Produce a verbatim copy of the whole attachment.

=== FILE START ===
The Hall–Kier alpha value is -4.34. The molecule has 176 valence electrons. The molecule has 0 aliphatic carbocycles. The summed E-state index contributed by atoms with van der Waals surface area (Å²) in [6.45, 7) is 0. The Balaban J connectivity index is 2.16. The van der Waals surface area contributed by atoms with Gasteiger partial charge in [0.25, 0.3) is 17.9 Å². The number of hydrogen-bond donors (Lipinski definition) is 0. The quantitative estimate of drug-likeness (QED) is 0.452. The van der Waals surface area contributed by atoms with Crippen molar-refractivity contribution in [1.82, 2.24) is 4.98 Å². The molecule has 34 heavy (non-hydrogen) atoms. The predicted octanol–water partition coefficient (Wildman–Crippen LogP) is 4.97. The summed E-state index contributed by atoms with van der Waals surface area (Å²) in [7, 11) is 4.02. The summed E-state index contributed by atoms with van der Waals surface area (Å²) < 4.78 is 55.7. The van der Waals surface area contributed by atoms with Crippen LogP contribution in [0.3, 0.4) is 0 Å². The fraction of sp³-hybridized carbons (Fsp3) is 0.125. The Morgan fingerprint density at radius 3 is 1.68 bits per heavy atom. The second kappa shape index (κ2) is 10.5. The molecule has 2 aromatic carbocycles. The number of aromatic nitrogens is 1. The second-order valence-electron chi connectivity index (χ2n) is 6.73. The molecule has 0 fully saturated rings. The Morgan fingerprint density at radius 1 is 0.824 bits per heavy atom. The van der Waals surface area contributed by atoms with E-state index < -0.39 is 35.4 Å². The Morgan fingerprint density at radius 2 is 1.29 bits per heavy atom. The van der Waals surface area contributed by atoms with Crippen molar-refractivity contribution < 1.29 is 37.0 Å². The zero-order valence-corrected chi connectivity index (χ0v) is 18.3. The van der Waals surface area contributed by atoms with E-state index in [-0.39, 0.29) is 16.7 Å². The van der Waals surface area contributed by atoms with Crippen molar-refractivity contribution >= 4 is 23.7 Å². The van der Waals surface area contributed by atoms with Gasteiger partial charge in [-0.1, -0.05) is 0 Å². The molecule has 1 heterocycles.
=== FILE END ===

The Hall–Kier alpha value is -4.34. The molecule has 176 valence electrons. The molecule has 0 aliphatic carbocycles. The summed E-state index contributed by atoms with van der Waals surface area (Å²) in [6.45, 7) is 0. The Balaban J connectivity index is 2.16. The van der Waals surface area contributed by atoms with Gasteiger partial charge in [0.25, 0.3) is 17.9 Å². The number of hydrogen-bond donors (Lipinski definition) is 0. The quantitative estimate of drug-likeness (QED) is 0.452. The van der Waals surface area contributed by atoms with Crippen molar-refractivity contribution in [1.82, 2.24) is 4.98 Å². The molecule has 34 heavy (non-hydrogen) atoms. The predicted octanol–water partition coefficient (Wildman–Crippen LogP) is 4.97. The summed E-state index contributed by atoms with van der Waals surface area (Å²) in [7, 11) is 4.02. The summed E-state index contributed by atoms with van der Waals surface area (Å²) < 4.78 is 55.7. The van der Waals surface area contributed by atoms with Crippen LogP contribution in [0.3, 0.4) is 0 Å². The fraction of sp³-hybridized carbons (Fsp3) is 0.125. The Morgan fingerprint density at radius 3 is 1.68 bits per heavy atom. The second kappa shape index (κ2) is 10.5. The molecule has 2 aromatic carbocycles. The number of aromatic nitrogens is 1. The second-order valence-electron chi connectivity index (χ2n) is 6.73. The molecule has 0 fully saturated rings. The Morgan fingerprint density at radius 1 is 0.824 bits per heavy atom. The van der Waals surface area contributed by atoms with E-state index < -0.39 is 35.4 Å². The Morgan fingerprint density at radius 2 is 1.29 bits per heavy atom. The van der Waals surface area contributed by atoms with Crippen molar-refractivity contribution < 1.29 is 37.0 Å². The zero-order valence-corrected chi connectivity index (χ0v) is 18.3. The van der Waals surface area contributed by atoms with E-state index in [-0.39, 0.29) is 16.7 Å². The van der Waals surface area contributed by atoms with Crippen molar-refractivity contribution >= 4 is 23.7 Å². The van der Waals surface area contributed by atoms with Gasteiger partial charge in [-0.1, -0.05) is 0 Å². The molecule has 1 heterocycles.